Day 4

City: Lüneburg

After an action-packed day in Hamburg, we will return to Lüneburg for one more day. We will probably continue knocking things off of the list from Day 2. Since we have a train journey the next day, however, we will also have to spend a little bit of time at home to pack and prepare everything.

Day 5

Cities: Lüneburg, Würzburg

We are taking a Deutsche Bahn ICE (Inter-City Express) train directly from Lüneburg to Würzburg. The train leaves Lüneburg at 10:30 a.m. and arrives in Würzburg at 1:30 p.m. Since Marco's dad lives about 30 minutes outside of Würzburg, he will pick us all up and show us around the city.

Würzburg by Floris Oosterveld

Days 6-8

City: Munich

On the morning of day 6, we are going to make the 2 hour drive to Munich where we will stay for 3 days. Since there is going to be 6 of us, Marco's dad rented an Opel Vivaro, which I find kind of hilarious. We reserved rooms for two nights at a hotel, so the van can just stay in the hotel parking garage for the 3 days until we drive home. 

Now, I have never actually been to Munich before, so I am pretty excited for this little trip. Here just a few of the places we will be visiting while we are there:

Day 9

City: Bamberg

Bamberg is a quaint town of about 70,000 in Upper Franconia. It is just a short drive away from where Marco's dad lives with his girlfriend, so we will definitely be taking a day trip here.

Places to see in Bamberg:

Day 10

City: Nuremberg

The biggest city in Franconia is Nuremburg. I have actually already been to Nuremberg quite a few times, but it is definitely a great city for my parents to see while they are here.

Things to check out in the historic city of Nuremberg:
View from Nuremberg Castle
A photo of me at Nuremberg Castle in 2011

Day 11

Cities: Würzburg, Lüneburg

After a good week in the south, it is time to head back up north. Our Deutsche Bahn ICE train leaves Würzburg at 6:30 p.m. and arrives in Lüneburg at 9:30 p.m.

Deutsche Bahn ICE train
ICE Train by Gaku

Day 12

City: Lüneburg

After our little trip down south, we are back in the City of Salt. We will probably relax a little at the apartment, check out some more of the area, and visit some local beer gardens and breweries.

Day 13

Cities: Bremen 

After a relaxed day in Lüneburg, it is time for one last day trip to Bremen. This riverfront city-state is about a 1.5 hour drive from Lüneburg. It actually holds a special place in my heart as well, since it was one of the first little day trips Marco and I took together a couple weeks after we first met.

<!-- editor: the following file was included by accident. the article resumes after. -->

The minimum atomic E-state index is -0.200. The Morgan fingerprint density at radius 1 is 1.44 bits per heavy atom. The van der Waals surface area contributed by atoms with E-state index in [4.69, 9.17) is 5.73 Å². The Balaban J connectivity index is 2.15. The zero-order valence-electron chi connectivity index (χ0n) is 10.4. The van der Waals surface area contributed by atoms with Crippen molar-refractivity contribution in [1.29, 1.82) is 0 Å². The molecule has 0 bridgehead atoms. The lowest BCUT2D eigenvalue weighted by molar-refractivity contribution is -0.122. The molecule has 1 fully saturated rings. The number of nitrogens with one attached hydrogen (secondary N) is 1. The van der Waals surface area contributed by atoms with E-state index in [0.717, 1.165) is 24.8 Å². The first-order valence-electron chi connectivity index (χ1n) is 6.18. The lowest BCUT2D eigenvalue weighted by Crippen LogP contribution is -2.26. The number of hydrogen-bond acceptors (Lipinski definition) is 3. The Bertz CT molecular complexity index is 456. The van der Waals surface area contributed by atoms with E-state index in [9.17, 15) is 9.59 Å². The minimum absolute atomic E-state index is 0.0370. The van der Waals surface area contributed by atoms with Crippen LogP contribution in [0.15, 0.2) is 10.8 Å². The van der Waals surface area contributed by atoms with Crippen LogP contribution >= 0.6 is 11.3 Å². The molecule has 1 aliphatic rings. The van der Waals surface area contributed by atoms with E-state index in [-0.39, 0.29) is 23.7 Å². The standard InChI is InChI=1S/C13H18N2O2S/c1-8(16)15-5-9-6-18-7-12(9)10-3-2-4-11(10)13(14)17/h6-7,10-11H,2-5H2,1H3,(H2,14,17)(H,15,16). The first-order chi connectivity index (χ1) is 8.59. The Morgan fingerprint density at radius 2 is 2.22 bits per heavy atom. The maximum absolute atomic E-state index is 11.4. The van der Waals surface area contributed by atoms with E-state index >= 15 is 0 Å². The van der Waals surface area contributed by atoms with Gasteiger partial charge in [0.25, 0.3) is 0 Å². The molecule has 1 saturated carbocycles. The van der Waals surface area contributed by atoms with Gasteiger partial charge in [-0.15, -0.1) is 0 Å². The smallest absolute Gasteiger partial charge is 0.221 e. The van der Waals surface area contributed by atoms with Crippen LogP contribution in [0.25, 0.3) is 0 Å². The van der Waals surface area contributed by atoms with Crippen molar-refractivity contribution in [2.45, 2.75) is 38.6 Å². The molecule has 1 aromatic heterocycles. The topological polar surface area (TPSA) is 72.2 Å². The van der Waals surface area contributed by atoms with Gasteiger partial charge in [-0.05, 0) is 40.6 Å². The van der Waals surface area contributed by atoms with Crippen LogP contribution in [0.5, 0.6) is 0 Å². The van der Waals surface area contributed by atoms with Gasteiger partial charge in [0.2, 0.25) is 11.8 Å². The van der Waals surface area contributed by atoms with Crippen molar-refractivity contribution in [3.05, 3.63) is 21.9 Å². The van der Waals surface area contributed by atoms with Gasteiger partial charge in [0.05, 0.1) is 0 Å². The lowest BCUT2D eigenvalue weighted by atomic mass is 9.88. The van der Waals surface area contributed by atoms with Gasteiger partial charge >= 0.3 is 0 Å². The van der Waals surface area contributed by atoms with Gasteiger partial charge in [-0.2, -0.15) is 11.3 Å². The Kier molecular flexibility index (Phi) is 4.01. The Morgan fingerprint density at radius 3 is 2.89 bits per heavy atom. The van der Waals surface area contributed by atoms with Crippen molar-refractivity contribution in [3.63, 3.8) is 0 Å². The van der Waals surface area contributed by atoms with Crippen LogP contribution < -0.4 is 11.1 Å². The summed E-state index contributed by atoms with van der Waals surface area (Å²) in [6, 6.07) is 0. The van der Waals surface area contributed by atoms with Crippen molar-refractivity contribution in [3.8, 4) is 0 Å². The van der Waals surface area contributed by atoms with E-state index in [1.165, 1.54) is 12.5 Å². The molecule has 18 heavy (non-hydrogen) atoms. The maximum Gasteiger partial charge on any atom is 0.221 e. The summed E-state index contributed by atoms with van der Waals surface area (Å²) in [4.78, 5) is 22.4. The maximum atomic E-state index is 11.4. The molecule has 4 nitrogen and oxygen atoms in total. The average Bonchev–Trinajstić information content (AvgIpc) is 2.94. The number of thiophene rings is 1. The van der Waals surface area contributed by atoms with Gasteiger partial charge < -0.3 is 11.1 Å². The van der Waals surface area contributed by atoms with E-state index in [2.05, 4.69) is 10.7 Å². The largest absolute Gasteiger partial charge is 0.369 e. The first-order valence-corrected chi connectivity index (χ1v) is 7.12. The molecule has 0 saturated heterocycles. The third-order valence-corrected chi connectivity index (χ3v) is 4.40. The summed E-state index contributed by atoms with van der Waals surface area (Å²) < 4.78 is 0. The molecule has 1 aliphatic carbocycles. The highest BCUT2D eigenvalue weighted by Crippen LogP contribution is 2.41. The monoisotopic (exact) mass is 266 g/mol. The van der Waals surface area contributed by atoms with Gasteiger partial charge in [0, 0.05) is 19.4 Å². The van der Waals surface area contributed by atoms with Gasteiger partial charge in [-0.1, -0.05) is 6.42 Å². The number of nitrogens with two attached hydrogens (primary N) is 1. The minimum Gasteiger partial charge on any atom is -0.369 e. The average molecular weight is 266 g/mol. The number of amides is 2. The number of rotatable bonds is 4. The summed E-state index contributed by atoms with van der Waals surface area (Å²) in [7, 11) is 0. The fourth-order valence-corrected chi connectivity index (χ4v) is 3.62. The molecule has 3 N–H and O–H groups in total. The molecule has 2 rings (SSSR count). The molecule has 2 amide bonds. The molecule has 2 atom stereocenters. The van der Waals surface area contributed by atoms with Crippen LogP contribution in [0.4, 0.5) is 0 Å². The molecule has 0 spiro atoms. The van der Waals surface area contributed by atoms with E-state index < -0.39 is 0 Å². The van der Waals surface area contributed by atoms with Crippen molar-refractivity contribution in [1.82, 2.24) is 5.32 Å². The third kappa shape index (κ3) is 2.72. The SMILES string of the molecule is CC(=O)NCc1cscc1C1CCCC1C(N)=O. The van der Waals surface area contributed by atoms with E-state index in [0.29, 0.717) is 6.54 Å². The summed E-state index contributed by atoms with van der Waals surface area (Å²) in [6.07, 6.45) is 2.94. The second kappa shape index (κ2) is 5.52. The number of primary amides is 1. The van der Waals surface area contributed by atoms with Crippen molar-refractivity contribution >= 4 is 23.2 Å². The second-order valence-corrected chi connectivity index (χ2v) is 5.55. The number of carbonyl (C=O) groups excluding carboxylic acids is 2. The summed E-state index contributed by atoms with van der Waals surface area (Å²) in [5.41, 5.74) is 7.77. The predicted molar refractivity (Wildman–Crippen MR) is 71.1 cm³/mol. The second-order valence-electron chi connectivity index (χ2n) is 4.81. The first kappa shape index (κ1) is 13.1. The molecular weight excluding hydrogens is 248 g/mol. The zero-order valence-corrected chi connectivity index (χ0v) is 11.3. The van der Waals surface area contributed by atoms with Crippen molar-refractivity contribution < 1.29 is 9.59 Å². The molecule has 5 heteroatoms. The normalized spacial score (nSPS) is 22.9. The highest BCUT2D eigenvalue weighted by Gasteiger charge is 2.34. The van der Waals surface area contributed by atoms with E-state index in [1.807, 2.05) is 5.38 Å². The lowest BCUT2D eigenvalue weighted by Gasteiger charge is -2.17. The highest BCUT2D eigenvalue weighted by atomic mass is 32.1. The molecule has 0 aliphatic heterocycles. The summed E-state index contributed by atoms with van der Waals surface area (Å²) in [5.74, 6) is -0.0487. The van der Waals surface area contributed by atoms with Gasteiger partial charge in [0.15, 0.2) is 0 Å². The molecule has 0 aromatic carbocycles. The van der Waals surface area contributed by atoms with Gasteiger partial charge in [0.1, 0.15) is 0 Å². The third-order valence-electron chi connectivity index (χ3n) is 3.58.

Bremen by Allie Caulfield

Day 14

Cities: Lüneburg

Back in Lüneburg again! My parents will probably decide what they are interested in seeing again around the city. Otherwise, we have to spend at least a little bit of this day packing since they leave the following morning.

Day 15

Cities: Lüneburg, Hamburg

After two full weeks, my parents will have to fly back to Chicago. Their flight leaves at 9 a.m., so we will all have to wake up bright and early to drive to the airport.

Flying out of Hamburg Airport
Takeoff HAM Runway 23 by daspaddy
So, that is our plan. Of course it would be amazing if my parents could see other big cities like Berlin and Dresden, but you can only fit so much into 2 weeks without it becoming overwhelming. Anyways, they will definitely be back to visit again :)

Which cities do you want to visit the most in Germany?

Monday, June 23, 2014

Germany's World Cup Fever

When I first came to Germany, I was always surprised by the blatant lack of national pride. At my first apartment here, my roommates actually used a German flag as a table cloth, and when I suggested they hang it on the wall, they just looked at me like I was insane. 

Ever since the World Cup started a few weeks ago, however, this has completely changed. When you go out on the street now, all you need is black, red, and gold. Heck, Germans even deck out their car in patriotic accessories (my German boyfriend included).

So, of course I am in on the action as well. Since I am not from Germany, however, the German boyfriend and I have been trying to split our patriotism a little bit. We each have a shirt representing each other's home country.